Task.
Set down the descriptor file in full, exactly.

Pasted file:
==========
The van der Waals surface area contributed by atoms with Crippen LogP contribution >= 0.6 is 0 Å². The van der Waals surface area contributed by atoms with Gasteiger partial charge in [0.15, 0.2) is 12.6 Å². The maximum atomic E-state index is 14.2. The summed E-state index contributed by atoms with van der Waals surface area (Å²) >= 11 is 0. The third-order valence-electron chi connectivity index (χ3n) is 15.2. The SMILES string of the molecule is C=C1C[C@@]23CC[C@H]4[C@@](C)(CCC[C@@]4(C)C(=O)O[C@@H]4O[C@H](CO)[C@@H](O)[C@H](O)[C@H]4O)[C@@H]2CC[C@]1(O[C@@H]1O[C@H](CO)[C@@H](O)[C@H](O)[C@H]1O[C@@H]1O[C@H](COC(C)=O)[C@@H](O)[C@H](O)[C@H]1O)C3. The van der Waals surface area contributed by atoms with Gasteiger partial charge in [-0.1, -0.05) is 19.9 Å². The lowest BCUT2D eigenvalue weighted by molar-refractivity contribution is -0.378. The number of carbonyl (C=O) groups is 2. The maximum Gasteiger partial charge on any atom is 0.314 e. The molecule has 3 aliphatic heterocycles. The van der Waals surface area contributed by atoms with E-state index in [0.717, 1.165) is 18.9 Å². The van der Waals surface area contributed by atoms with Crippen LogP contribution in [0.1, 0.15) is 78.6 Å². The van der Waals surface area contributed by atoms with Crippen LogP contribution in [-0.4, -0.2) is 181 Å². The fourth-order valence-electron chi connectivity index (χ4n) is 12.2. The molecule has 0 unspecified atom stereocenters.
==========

The van der Waals surface area contributed by atoms with Crippen LogP contribution >= 0.6 is 0 Å². The van der Waals surface area contributed by atoms with Gasteiger partial charge in [0.15, 0.2) is 12.6 Å². The maximum atomic E-state index is 14.2. The summed E-state index contributed by atoms with van der Waals surface area (Å²) >= 11 is 0. The third-order valence-electron chi connectivity index (χ3n) is 15.2. The SMILES string of the molecule is C=C1C[C@@]23CC[C@H]4[C@@](C)(CCC[C@@]4(C)C(=O)O[C@@H]4O[C@H](CO)[C@@H](O)[C@H](O)[C@H]4O)[C@@H]2CC[C@]1(O[C@@H]1O[C@H](CO)[C@@H](O)[C@H](O)[C@H]1O[C@@H]1O[C@H](COC(C)=O)[C@@H](O)[C@H](O)[C@H]1O)C3. The van der Waals surface area contributed by atoms with Gasteiger partial charge in [-0.1, -0.05) is 19.9 Å². The lowest BCUT2D eigenvalue weighted by molar-refractivity contribution is -0.378. The number of carbonyl (C=O) groups is 2. The maximum Gasteiger partial charge on any atom is 0.314 e. The molecule has 3 aliphatic heterocycles. The van der Waals surface area contributed by atoms with E-state index in [0.717, 1.165) is 18.9 Å². The van der Waals surface area contributed by atoms with Crippen LogP contribution in [0.1, 0.15) is 78.6 Å². The van der Waals surface area contributed by atoms with Crippen LogP contribution in [-0.4, -0.2) is 181 Å². The fourth-order valence-electron chi connectivity index (χ4n) is 12.2. The molecule has 0 unspecified atom stereocenters.